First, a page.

Miracle Dad, Dylan shares Lachlan’s story.
"On Wednesday 25th August at 35 weeks pregnant Amy woke up with a weird chest pain and nausea. The pain increased in severity throughout the day and we visited Campbelltown Hospital that afternoon to investigate.
Unfortunately we were there for a very long time (over 13 hours) trying to determine the cause of Amy’s discomfort. We were treated by multiple doctors until being sent home with the suggestion Amy was suffering from severe reflux. Amy knew her body and felt like it wasn’t reflux, but we trusted the advice from professionals. We went to the chemist and picked up standard reflux treatments, but they were to no avail.
Amy’s pain would continue over the next few days, fluctuating in intensity until it was again unbearable and we presented back to Campbelltown Emergency on Sunday 29th August at 11pm. Emergency were unimpressed by our return, this time sending us to Birthing Unit, who sent us back to Emergency to be checked over once more.
We waited back at Emergency as Amy received pain relief and we prepared to go back home. We were then transferred back to Birthing Unit upon chance investigation from Dr Maximus, who spotted Amy struggling to walk from the Emergency department.
Dr Maximus and Tiarne at Campbelltown Birthing Unit suggested something more sinister could be going on in the background, they inspected Amy’s blood results from Wednesday and conducted more tests and quickly determined Amy was suffering from a severe case of HELLP Syndrome. Dr Maximus contacted Liverpool Hospital and explained that due to the severity of Amy’s condition, it was best she be transferred there.
Lights and sirens later, Amy arrived at Liverpool. Tiarne was nice enough to come with us, and her calming presence was comforting the entire time. Liverpool Hospital quickly explained the severity of the situation and how critical it was that we acted quickly. By then, we were still trying to come to terms with the fact Amy was about to have our baby! The team at Liverpool were informative and supportive in the lead up to her Caesarean. Amy’s platelets had dropped at this point to 20,000 and her Liver, Kidneys and the placenta were being drastically affected.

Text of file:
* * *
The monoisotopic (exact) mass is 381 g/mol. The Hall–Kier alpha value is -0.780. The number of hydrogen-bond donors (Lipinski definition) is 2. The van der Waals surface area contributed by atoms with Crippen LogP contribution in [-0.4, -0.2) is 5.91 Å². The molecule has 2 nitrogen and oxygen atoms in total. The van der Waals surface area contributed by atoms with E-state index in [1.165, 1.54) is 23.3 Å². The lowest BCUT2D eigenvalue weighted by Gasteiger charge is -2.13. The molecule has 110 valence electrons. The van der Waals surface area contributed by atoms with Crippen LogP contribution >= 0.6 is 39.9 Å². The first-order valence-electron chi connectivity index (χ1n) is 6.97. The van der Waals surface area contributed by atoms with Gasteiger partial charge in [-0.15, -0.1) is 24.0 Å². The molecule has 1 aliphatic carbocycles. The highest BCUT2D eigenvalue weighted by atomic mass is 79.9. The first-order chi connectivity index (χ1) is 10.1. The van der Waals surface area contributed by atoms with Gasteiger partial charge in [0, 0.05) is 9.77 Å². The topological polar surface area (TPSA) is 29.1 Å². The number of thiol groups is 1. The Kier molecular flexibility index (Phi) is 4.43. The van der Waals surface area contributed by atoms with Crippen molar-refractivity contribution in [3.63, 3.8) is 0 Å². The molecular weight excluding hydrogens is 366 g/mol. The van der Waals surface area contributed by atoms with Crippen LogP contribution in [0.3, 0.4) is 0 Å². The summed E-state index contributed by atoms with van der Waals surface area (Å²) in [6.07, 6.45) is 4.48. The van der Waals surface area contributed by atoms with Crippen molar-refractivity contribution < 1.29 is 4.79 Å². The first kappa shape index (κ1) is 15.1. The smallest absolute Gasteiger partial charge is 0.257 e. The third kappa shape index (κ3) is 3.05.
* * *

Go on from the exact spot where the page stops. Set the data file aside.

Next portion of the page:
Amy’s caesarean was a success and at 5:53am, our son Lachlan was born. Weighing 2.59kg and 49cm long, 5 weeks early. Amy remained in surgery until roughly 9am. It wasn’t until 3pm we were reunited, and until 9:30pm did she meet her son.
Amy remained in hospital for 5 days in close care following Lachlan’s birth. We were fortunate to have amazing care at Liverpool Birthing Unit the entire time. Amy’s blood results and liver function were still of considerable concern as specialists visited and Amy received steroid injections. The specialists were always open, honest and communicated their concerns in easy to understand ways.
Following the surgery, Amy’s platelets would not increase until Wednesday when they reached 47,000. An average adult should have above 150,000. By Wednesday Amy started to look and feel better. Her liver function would also improve.
Late Thursday evening, Amy was discharged from Hospital. Amy’s platelets had exceeded 200,000. Lachlan remained at NICU until the 9th of September, when he was transferred to Campbelltown Hospital’s Special Care. We expect Lachlan to be in hospital for another few days. He is doing well, just small and easily worn out.
We are looking forward to getting home and being together. Amy’s recovery is doing great, we are still monitoring her bloods, wound and her liver function. Nothing we planned for in our pregnancy happened, but I am grateful to have a beautiful son and partner here today and we are grateful for the care we received along the way".
Dylan has also included information about HELLP Syndrome to help other families recognise the signs and symptoms.
HELLP syndrome is a pregnancy complication that affects the blood and liver. It's a medical emergency that needs quick treatment. Signs and symptoms of HELLP include blurry vision, chest pain or pain in the upper right or middle part of the belly, swelling and throwing up.
People may also experience:
- Pain in the upper abdomen
- Gastrointestinal: nausea or vomiting
- Whole body: high blood pressure or malaise
- Also common: headache or swelling in extremities
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